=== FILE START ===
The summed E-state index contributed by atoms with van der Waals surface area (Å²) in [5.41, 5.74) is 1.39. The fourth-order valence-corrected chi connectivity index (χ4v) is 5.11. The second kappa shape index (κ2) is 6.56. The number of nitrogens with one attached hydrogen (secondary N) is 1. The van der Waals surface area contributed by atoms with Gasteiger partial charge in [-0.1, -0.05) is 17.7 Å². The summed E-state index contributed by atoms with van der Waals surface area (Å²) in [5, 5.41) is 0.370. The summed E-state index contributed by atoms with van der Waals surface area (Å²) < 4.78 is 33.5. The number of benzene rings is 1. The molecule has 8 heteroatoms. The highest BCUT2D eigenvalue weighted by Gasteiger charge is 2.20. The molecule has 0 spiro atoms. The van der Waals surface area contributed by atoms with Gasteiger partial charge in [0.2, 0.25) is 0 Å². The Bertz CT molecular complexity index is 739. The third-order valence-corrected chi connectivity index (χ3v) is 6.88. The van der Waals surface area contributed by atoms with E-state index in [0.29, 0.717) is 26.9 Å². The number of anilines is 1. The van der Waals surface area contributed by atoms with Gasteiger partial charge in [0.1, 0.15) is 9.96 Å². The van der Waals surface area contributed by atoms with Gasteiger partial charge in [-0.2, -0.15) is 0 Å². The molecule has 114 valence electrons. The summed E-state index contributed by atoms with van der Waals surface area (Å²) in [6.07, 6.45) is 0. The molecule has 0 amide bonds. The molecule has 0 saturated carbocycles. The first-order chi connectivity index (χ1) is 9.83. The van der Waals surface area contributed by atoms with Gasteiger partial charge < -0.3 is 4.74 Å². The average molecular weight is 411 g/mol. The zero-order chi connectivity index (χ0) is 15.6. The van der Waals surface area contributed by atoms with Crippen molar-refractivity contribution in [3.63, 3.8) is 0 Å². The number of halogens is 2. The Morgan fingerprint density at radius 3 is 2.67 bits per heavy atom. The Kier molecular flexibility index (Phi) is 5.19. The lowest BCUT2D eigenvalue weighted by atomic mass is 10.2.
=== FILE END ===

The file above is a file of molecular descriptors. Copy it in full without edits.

The summed E-state index contributed by atoms with van der Waals surface area (Å²) in [5.41, 5.74) is 1.39. The fourth-order valence-corrected chi connectivity index (χ4v) is 5.11. The second kappa shape index (κ2) is 6.56. The number of nitrogens with one attached hydrogen (secondary N) is 1. The van der Waals surface area contributed by atoms with Gasteiger partial charge in [-0.1, -0.05) is 17.7 Å². The summed E-state index contributed by atoms with van der Waals surface area (Å²) in [5, 5.41) is 0.370. The summed E-state index contributed by atoms with van der Waals surface area (Å²) < 4.78 is 33.5. The number of benzene rings is 1. The molecule has 8 heteroatoms. The highest BCUT2D eigenvalue weighted by Gasteiger charge is 2.20. The molecule has 0 spiro atoms. The van der Waals surface area contributed by atoms with Gasteiger partial charge in [0.2, 0.25) is 0 Å². The Bertz CT molecular complexity index is 739. The third-order valence-corrected chi connectivity index (χ3v) is 6.88. The van der Waals surface area contributed by atoms with E-state index in [0.29, 0.717) is 26.9 Å². The number of anilines is 1. The van der Waals surface area contributed by atoms with Gasteiger partial charge in [0.1, 0.15) is 9.96 Å². The van der Waals surface area contributed by atoms with Gasteiger partial charge in [-0.2, -0.15) is 0 Å². The molecule has 114 valence electrons. The summed E-state index contributed by atoms with van der Waals surface area (Å²) in [6.07, 6.45) is 0. The molecule has 0 amide bonds. The molecule has 0 saturated carbocycles. The first-order chi connectivity index (χ1) is 9.83. The van der Waals surface area contributed by atoms with Gasteiger partial charge < -0.3 is 4.74 Å². The average molecular weight is 411 g/mol. The zero-order chi connectivity index (χ0) is 15.6. The van der Waals surface area contributed by atoms with Crippen molar-refractivity contribution in [3.63, 3.8) is 0 Å². The number of halogens is 2. The Morgan fingerprint density at radius 3 is 2.67 bits per heavy atom. The Kier molecular flexibility index (Phi) is 5.19. The lowest BCUT2D eigenvalue weighted by atomic mass is 10.2.